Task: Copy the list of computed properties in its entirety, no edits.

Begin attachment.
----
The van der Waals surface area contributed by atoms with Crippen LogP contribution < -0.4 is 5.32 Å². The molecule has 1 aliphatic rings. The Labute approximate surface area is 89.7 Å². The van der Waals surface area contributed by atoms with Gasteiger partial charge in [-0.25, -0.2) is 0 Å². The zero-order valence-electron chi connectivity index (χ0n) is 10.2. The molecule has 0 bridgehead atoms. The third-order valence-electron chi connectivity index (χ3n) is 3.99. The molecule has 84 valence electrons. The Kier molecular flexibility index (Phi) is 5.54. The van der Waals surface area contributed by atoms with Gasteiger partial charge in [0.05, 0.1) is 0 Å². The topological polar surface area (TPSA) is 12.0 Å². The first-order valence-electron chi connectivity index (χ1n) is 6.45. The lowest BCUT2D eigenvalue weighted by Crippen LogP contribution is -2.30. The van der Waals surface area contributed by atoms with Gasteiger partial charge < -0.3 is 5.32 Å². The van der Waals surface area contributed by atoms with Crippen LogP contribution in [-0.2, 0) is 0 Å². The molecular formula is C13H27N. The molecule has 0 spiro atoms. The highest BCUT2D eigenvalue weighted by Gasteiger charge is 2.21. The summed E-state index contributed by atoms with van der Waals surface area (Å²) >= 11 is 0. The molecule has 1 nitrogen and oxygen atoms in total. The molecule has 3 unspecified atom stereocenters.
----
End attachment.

The van der Waals surface area contributed by atoms with Crippen LogP contribution < -0.4 is 5.32 Å². The molecule has 1 aliphatic rings. The Labute approximate surface area is 89.7 Å². The van der Waals surface area contributed by atoms with Gasteiger partial charge in [-0.25, -0.2) is 0 Å². The zero-order valence-electron chi connectivity index (χ0n) is 10.2. The molecule has 0 bridgehead atoms. The third-order valence-electron chi connectivity index (χ3n) is 3.99. The molecule has 84 valence electrons. The Kier molecular flexibility index (Phi) is 5.54. The van der Waals surface area contributed by atoms with Gasteiger partial charge in [0.05, 0.1) is 0 Å². The topological polar surface area (TPSA) is 12.0 Å². The first-order valence-electron chi connectivity index (χ1n) is 6.45. The lowest BCUT2D eigenvalue weighted by Crippen LogP contribution is -2.30. The van der Waals surface area contributed by atoms with Gasteiger partial charge < -0.3 is 5.32 Å². The van der Waals surface area contributed by atoms with Crippen LogP contribution in [-0.2, 0) is 0 Å². The molecular formula is C13H27N. The molecule has 0 spiro atoms. The highest BCUT2D eigenvalue weighted by Gasteiger charge is 2.21. The summed E-state index contributed by atoms with van der Waals surface area (Å²) >= 11 is 0. The molecule has 1 nitrogen and oxygen atoms in total. The molecule has 3 unspecified atom stereocenters.